Things to consider

Studying abroad is a big commitment, but the benefits are massive. Making the commitment to study abroad is often the hardest decision of all - understanding why you want to study abroad and what you want from the experience will help you at every stage of the process.

1. Why do you want to study abroad?sunshine

There are no right or wrong reasons. Is it a love of a country / culture, an opportunity to learn new things, a chance to travel?

Weigh up the positives and the negatives about living and studying in another country.

Knowing why it is that you want to study abroad will help in your decision making processes, as well as overcome any obstacles that you may face...

2. What is most important to you?

Are academic interests more important than the overall experience? Do you want to go to somewhere familiar or new? Is destination more important than the range of modules available? Understanding this will help you work out which of the available possibilities is right for you...

3. What are your specific academic interests?

Each university specialises in something different, and it is good to make sure that the universities you select on your application form offer topics you are interested in. Each partner website should provide you with information about the range of modules available.

4. What type of experience do you want?

Do you want live on campus or a have a big city experience? Do you prefer to be part of a large or more intimate student community? How important is halls accommodation? Do you want to live in a country where you speak the language, or are you comfortable living in a totally different culture? Knowing this will really help you decide where you want to go...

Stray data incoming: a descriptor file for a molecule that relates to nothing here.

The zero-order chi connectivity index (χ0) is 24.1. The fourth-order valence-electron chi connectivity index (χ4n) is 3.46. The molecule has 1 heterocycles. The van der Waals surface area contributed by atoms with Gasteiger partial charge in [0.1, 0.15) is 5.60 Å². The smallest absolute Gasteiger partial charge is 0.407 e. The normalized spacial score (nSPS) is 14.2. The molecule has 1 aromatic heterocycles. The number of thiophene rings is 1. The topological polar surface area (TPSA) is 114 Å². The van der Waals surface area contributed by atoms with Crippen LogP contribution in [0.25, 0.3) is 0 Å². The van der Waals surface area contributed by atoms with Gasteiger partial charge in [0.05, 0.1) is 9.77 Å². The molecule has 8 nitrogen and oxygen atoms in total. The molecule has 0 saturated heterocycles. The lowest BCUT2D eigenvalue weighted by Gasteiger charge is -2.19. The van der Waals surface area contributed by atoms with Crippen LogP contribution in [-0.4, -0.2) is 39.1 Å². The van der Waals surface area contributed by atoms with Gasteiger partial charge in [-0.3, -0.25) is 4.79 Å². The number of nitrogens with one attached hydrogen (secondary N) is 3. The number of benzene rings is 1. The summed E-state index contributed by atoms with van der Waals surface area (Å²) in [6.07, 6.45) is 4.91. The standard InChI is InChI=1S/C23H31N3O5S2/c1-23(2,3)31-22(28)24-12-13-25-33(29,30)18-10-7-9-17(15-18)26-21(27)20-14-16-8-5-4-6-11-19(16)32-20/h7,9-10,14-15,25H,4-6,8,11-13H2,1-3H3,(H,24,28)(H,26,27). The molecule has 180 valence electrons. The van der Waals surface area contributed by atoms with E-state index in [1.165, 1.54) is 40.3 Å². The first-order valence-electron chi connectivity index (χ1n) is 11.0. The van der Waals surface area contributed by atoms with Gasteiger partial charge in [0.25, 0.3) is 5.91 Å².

5. What can you afford?

Whilst there are funds available to help towards meeting the costs of studying abroad, it is still a financial investment. Some places are more expensive to live than others, and travels costs can vary. Wherever you go there will be loads of new and fun opportunities available to you (including travel). Therefore please plan non-academic activities into your budget, as well as standard day-to-day living...

6. How flexible are you willing to be?

You may have set your heart on a particular destination but we recommend being open-minded as to what is available. Many students end up studying somewhere different to where they first wanted, as after researching destinations and thinking about what they really wanted / could afford they realised that somewhere else was right for them. The world is a big place - there are excellent opportunities available to you everywhere...

7. What do your parents / guardians / loved-ones think?

Don't exclude those closest to you from the decision making process. Parents / guardians will be able to offer you advice and often they really want to help you - emotionally as well as financially!

More than likely they want to feel part of the process as you going abroad will affect them also. In most cases you have little to lose and load to gain by talking it through with them...

 

 

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Student Experiences

"... It was fantastic; I watched a blue whale, saw the vivid maple tree autumn colours, visited the country's Parliament, learned some French (and Canadian English), cycled on the right hand side of the road, and met generous and interesting people.I have developed in unexpected ways..."

Helen Saunderson, BA Fine Art

 

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